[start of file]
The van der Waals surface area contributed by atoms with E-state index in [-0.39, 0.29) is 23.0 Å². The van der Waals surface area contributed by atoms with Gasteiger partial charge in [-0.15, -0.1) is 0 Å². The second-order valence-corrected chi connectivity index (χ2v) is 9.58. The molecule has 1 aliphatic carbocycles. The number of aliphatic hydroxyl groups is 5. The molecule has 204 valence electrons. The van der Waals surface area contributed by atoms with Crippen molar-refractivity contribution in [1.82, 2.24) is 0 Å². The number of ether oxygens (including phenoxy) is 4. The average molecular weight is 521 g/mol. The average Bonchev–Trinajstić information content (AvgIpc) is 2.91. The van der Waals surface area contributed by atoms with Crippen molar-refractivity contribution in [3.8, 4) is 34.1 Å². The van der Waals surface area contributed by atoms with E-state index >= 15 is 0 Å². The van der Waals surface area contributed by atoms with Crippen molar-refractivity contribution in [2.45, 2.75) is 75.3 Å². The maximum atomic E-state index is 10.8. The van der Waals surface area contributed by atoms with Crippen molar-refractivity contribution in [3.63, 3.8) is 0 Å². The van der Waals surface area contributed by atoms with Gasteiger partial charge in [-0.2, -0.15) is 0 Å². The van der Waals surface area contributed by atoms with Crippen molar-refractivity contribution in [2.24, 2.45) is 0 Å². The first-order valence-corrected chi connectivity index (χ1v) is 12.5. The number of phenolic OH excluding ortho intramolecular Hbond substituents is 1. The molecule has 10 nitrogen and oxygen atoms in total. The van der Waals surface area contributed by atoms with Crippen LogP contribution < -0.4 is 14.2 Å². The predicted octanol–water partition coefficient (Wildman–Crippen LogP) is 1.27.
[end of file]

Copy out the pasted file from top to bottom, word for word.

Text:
The van der Waals surface area contributed by atoms with E-state index in [-0.39, 0.29) is 23.0 Å². The van der Waals surface area contributed by atoms with Gasteiger partial charge in [-0.15, -0.1) is 0 Å². The second-order valence-corrected chi connectivity index (χ2v) is 9.58. The molecule has 1 aliphatic carbocycles. The number of aliphatic hydroxyl groups is 5. The molecule has 204 valence electrons. The van der Waals surface area contributed by atoms with Crippen molar-refractivity contribution in [1.82, 2.24) is 0 Å². The number of ether oxygens (including phenoxy) is 4. The average molecular weight is 521 g/mol. The average Bonchev–Trinajstić information content (AvgIpc) is 2.91. The van der Waals surface area contributed by atoms with Crippen molar-refractivity contribution in [3.8, 4) is 34.1 Å². The van der Waals surface area contributed by atoms with E-state index >= 15 is 0 Å². The van der Waals surface area contributed by atoms with Crippen molar-refractivity contribution in [2.45, 2.75) is 75.3 Å². The maximum atomic E-state index is 10.8. The van der Waals surface area contributed by atoms with Crippen molar-refractivity contribution in [3.63, 3.8) is 0 Å². The van der Waals surface area contributed by atoms with Gasteiger partial charge in [-0.2, -0.15) is 0 Å². The van der Waals surface area contributed by atoms with Crippen molar-refractivity contribution in [2.24, 2.45) is 0 Å². The first-order valence-corrected chi connectivity index (χ1v) is 12.5. The number of phenolic OH excluding ortho intramolecular Hbond substituents is 1. The molecule has 10 nitrogen and oxygen atoms in total. The van der Waals surface area contributed by atoms with Crippen LogP contribution < -0.4 is 14.2 Å². The predicted octanol–water partition coefficient (Wildman–Crippen LogP) is 1.27.